Once the system has done everything it can, the data is then passed down to the individual cybersecurity teams. The data is often received by Tier 1 analysts who then escalate it to 2 and 3. There is a slew of people usually involved in the process – management and Chief Information Security Officers (CISOs) or even HR and executive if the breach is dire.

Even in this phase, security orchestration plays a role in making collaboration much easier, rather than just connecting different parts of a system. A proper security orchestration system should be able to offer a way for the higher-ups to have any crucial information relayed to them as soon as the data is compiled. Not only that, but even mid and low-level management and employees can have relevant data pushed to them at the appropriate times.

Reporting the results

Any existing technology is only as good as the results it can produce. Anyone who has worked in tech can tell you measuring results is notoriously difficult, and detecting a breach is even tougher. And that’s when extra steps have been taken to integrate reporting solutions manually.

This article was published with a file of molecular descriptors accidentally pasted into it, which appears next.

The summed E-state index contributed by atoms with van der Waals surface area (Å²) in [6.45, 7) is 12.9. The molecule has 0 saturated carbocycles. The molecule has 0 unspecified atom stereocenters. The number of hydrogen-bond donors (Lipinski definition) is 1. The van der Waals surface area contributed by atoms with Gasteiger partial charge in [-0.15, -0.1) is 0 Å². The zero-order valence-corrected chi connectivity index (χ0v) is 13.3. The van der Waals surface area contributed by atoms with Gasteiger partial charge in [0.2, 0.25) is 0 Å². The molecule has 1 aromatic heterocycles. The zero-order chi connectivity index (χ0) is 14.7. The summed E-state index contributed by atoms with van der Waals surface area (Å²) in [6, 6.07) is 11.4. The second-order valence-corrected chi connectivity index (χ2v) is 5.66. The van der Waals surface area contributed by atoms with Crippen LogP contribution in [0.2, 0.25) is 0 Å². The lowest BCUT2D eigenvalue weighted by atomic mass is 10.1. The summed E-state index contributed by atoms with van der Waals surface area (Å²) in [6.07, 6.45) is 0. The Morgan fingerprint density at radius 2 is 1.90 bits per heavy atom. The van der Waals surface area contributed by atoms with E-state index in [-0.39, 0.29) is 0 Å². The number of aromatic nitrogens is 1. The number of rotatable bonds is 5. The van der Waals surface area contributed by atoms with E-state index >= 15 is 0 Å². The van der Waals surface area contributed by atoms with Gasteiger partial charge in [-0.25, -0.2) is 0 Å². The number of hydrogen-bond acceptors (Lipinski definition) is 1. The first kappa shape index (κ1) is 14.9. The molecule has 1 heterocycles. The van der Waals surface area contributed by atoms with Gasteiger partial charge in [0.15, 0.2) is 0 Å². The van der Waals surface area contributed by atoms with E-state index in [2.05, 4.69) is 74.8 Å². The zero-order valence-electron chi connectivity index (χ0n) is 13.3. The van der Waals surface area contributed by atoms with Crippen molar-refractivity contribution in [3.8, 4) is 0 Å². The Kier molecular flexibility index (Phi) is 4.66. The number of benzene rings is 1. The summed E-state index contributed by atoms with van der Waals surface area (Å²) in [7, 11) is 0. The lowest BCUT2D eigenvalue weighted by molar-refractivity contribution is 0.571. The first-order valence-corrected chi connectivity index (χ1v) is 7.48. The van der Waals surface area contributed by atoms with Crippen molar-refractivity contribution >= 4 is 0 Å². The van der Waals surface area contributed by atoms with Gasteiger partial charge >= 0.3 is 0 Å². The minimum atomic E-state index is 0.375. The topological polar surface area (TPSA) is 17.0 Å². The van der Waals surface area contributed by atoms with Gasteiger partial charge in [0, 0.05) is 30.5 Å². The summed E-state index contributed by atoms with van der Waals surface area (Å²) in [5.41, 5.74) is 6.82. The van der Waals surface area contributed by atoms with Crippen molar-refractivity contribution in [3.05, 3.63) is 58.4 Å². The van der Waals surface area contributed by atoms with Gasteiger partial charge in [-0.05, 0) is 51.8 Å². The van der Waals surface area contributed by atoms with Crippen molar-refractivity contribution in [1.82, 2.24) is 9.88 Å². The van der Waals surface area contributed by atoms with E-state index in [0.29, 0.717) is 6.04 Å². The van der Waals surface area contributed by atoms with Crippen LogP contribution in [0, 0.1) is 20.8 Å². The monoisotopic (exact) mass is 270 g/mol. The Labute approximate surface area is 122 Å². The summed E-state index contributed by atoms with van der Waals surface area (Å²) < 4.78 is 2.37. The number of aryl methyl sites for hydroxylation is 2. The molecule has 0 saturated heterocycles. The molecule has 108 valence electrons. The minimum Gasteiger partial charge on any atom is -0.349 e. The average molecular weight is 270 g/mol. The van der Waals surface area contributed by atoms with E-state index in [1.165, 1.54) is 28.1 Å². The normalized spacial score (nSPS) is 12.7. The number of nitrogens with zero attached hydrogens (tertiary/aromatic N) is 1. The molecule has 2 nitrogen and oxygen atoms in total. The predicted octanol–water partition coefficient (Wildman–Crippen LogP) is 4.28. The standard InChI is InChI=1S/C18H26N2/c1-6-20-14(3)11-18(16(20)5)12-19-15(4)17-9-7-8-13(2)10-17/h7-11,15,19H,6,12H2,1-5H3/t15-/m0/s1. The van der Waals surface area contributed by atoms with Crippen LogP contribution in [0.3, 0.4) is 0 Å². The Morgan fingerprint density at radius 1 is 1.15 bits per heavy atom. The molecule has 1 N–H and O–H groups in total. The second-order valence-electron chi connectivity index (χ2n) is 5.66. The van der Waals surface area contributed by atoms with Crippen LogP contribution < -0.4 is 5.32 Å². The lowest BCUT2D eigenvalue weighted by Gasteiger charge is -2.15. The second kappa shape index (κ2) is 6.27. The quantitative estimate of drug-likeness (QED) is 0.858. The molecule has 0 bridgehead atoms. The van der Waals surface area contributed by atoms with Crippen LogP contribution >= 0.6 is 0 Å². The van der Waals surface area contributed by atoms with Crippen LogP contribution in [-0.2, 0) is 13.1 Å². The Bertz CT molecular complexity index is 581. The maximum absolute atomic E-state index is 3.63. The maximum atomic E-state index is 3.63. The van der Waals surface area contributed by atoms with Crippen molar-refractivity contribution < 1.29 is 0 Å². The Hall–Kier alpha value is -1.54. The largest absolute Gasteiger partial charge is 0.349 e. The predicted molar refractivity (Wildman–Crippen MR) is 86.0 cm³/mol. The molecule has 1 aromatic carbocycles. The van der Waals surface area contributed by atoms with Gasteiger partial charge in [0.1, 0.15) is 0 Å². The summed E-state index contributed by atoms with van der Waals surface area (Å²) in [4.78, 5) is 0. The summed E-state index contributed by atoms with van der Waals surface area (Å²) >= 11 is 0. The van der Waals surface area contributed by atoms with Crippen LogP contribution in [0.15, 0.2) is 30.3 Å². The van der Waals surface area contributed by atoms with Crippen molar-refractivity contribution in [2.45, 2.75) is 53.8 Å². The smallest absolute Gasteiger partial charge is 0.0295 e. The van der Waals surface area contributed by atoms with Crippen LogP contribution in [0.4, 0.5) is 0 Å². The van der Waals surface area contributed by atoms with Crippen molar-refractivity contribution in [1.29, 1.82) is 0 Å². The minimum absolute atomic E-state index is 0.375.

At the core, security orchestration creates a structure that has collection and reporting of metrics as an inbuilt component. Since it’s able to bring together monolithic components, it’s also able to collect relevant metrics from each of these systems. With these measurements, teams can use the underlying data to improve the workflow further and reduce the number of unsolvable cases. Even better, management will be able to more easily show the benefits of security orchestration as a part of the organization’s investments.

In summary, a complete security orchestration system, when combined with well-implemented automation, offers a slew of benefits to any SOC. This includes breaking down the data into more digestible chunks, compiling the data – making it human-friendly, and creating a space for all the users in the system (employees and management) to communicate whenever necessary. It completely overhauls human-controlled, error-prone systems.